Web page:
Rexyl's face burned with fury, and he swore he would get even.

"If thou think'st I will join with thy cabal because thou hast humiliated me, thou art a fool as well as a coward," growled Rexyl, forgetting to be polite.

"Not at all," said Vulpone, I think that thou wilt join with my cabal for if thou dost not, I shall throw thee into this well with the Maiden, and thou shalt straightway drown."

"Fine," snapped Rexyl, "throw me into the well, but first, let me play one last game of Stones-- for if I am going to die, I should like my final memory to be a pleasant one, and there is nothing in the world so pleasant to me as a game."

"The public house is still closed," said Vulpone, "there is no one to play with thee."

"Thou canst fetch a board," said Rexyl reasonably, "and thou canst play me thyself, nay?"

Vulpone stopped short; for of all the wisdom and craft that his evil master had imparted to him, he had never taught him the game of Stones. But he did not wish to admit this to his captive.

"I shall tell thee what," said Vulpone, "would a game of the Duel suffice thee?"

"Well, I suppose it will have to," Rexyl sighed, "if you don't know how to play Stones,"

"Of course I know how to play Stones!" Vulpone snapped, "but it is a child's game after all, and terribly dull. The Duelling Game is far more interesting."

"It bores me stiff," Rexyl yawned, "unless the stakes are very good. I was all but raised with the Duelling Ikon in my hand; for sport, it is hardly worth my time. And naturally, I am always being challenged, but no one has anything good to offer. So I am forever turning Duels down."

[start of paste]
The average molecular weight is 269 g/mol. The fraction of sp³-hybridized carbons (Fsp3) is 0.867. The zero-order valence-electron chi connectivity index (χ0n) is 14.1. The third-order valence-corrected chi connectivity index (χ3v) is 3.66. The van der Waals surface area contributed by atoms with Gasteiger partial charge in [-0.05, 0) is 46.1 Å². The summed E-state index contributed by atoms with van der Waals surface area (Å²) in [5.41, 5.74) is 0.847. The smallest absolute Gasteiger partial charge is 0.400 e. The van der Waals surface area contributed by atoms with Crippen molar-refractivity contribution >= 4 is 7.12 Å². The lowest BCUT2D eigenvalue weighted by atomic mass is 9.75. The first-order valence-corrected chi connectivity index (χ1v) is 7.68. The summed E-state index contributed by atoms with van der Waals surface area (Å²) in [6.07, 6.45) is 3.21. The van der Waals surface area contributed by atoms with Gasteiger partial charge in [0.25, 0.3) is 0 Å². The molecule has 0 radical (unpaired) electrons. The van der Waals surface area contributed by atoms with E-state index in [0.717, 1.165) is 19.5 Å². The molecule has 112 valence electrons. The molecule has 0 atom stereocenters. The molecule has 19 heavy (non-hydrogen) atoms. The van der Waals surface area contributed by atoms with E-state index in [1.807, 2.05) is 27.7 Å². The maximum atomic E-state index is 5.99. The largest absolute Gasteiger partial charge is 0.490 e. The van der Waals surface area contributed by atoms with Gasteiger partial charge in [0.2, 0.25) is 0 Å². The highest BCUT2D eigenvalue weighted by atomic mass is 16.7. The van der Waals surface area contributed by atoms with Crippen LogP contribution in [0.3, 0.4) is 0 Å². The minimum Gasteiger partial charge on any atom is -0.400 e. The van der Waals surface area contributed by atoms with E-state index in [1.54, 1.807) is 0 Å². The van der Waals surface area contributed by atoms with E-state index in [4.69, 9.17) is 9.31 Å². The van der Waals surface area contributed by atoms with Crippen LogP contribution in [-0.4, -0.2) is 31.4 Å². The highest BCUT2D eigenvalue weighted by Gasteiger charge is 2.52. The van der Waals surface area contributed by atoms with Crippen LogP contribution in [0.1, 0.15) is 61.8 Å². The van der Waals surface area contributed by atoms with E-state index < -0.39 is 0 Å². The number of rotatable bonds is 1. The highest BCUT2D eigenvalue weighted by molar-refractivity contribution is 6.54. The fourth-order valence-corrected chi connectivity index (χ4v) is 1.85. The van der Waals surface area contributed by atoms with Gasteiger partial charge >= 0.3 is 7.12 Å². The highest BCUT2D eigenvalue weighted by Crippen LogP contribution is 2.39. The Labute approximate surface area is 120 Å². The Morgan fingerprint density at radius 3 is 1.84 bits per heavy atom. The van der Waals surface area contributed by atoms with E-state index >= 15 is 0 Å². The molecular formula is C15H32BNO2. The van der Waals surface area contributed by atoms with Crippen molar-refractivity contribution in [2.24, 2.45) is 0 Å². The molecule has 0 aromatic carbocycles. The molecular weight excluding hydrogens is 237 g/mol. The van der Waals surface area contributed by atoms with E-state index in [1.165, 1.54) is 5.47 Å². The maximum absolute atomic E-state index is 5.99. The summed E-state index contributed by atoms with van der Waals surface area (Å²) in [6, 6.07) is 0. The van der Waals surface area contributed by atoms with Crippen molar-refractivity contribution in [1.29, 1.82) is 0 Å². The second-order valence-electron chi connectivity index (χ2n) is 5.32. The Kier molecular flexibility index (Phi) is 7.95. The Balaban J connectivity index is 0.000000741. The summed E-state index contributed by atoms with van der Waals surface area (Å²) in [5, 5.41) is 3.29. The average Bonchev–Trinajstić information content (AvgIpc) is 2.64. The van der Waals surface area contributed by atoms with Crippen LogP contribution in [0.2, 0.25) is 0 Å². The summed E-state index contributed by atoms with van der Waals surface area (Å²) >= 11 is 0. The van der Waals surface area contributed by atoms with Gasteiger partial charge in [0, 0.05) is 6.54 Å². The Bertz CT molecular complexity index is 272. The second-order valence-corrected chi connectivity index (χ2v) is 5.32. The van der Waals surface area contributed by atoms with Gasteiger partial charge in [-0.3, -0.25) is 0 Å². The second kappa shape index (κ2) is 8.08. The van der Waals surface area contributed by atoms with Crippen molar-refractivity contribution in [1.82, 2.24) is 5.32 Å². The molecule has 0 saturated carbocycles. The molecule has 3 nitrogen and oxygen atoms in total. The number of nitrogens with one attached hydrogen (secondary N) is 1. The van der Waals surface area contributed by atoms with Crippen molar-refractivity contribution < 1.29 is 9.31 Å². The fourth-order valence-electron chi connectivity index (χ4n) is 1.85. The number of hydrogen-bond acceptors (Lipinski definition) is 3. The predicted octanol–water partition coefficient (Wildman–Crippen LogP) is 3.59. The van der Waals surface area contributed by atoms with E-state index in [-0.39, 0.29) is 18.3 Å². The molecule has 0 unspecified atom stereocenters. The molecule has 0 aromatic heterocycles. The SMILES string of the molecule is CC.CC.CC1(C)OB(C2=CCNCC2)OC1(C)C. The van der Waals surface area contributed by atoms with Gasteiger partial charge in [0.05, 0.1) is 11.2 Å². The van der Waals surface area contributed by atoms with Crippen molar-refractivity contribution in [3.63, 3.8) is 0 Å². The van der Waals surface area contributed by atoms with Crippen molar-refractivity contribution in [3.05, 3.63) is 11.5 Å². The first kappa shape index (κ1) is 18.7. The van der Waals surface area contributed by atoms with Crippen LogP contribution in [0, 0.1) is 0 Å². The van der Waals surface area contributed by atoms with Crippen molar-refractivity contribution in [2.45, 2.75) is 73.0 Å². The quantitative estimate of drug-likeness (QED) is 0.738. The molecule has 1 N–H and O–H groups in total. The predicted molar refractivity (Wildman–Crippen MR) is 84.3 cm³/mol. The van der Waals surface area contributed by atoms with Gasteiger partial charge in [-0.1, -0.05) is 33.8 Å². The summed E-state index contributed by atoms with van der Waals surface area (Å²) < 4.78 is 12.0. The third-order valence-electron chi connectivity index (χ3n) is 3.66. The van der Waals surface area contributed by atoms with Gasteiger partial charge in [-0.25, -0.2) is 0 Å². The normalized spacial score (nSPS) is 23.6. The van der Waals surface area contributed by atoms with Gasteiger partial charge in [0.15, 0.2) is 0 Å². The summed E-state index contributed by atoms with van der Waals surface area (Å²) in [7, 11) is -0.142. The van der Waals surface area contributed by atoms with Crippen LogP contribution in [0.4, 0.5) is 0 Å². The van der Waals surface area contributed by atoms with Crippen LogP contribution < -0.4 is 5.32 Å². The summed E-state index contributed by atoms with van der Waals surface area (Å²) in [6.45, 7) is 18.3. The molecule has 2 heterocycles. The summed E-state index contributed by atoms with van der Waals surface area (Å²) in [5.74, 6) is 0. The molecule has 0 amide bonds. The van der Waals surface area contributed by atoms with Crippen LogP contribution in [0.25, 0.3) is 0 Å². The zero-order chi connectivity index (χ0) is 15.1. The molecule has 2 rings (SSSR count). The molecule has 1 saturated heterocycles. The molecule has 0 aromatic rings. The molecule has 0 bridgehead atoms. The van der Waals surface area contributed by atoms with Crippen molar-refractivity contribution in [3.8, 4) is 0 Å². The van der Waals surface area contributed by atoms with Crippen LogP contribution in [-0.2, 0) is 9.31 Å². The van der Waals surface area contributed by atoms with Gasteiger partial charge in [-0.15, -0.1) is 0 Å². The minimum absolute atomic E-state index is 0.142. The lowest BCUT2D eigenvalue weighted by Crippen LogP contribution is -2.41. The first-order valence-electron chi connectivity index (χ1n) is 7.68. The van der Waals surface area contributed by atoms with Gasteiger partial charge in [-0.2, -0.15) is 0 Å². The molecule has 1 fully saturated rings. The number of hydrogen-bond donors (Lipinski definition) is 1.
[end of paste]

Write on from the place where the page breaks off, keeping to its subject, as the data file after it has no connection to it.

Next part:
"Is that so?" Vulpone mused, thinking that this meant that Rexyl was not very good at the Game, and so didn't wish to play it. "In that case, I shall be pleased to make it interesting for thee. Play me, and shouldst thou win, I shall neither drown thee, nor attempt to bind thee further. Shouldst thou lose, however, thou must join my cabal."

"That is all right, I suppose, but still not very interesting," Rexyl said, "Surely thou hast something better to offer?"

"Thou shouldst be pleased with this much!" snarled Vulpone, "And learn to mind your betters! Into the well with thee!"

"Fine," yawned Rexyl, "It is a shame that thou hast lived so long in this land, and have not yet learnt the Game of the Duel well enough to offer a proper wager. It is a great shame, but I shall welcome drowning rather, for I see now that thou wouldst be a very poor Game indeed, and I shouldn't wish to embarrass you. Indeed, it is the least I can do, as thou art sparing me the shame of humiliation before all of the land by drowning me quickly."

Infuriated beyond all reason, Vulpone snarled back, "Oh-oh! Thou shalt not be permitted to die with such an insult on your lips! We will have this duel, and shouldst thou win, I shall offer me the pick of three spells from my Book, the pick of three jewels from my coffer, and three hands-full of my gold."

"A more fair sport, to be sure," said Rexyl, "but thou wert truly a gentleman, thou shouldst make it three times three, and so we shall be even."

Still enraged, Vulpone agreed, produced a Duelling Board from the air, and loosed Rexyl from his binding with a strength beyond that of the mountains. Happily, Rexyl sat down to play the Duelling Game with him, right there in the square in front of the well.

By the time the Duel was well underway, the morning bells had rung out, and the square filled with curious spectators interested in the duel's outcome. To be sure, Vulpone was a tremendously skilled Duellist, but the game was Rexyl's natural state, and the wager quickened his blood and sharpened his focus to such extent that by the end of the game, as the bells rang out the noon-day, he had beaten Vulpone handily.

His defeat witnessed by the entire town, Vulpone had no choice but to let Rexyl go, and keep to his promise to never trouble him further; and also to hand over the treasure that he had promised. But for Rexyl's part, he got up from the table shaking his head sadly, "It was not fair of me, to take advantage of him so-- but I did warn him that I was all but raised a duelist, so he has no one but himself to blame. Ah well."

And then after a moment he said, "Ah, I am such a fool! I ought to have held out for nine times nine!"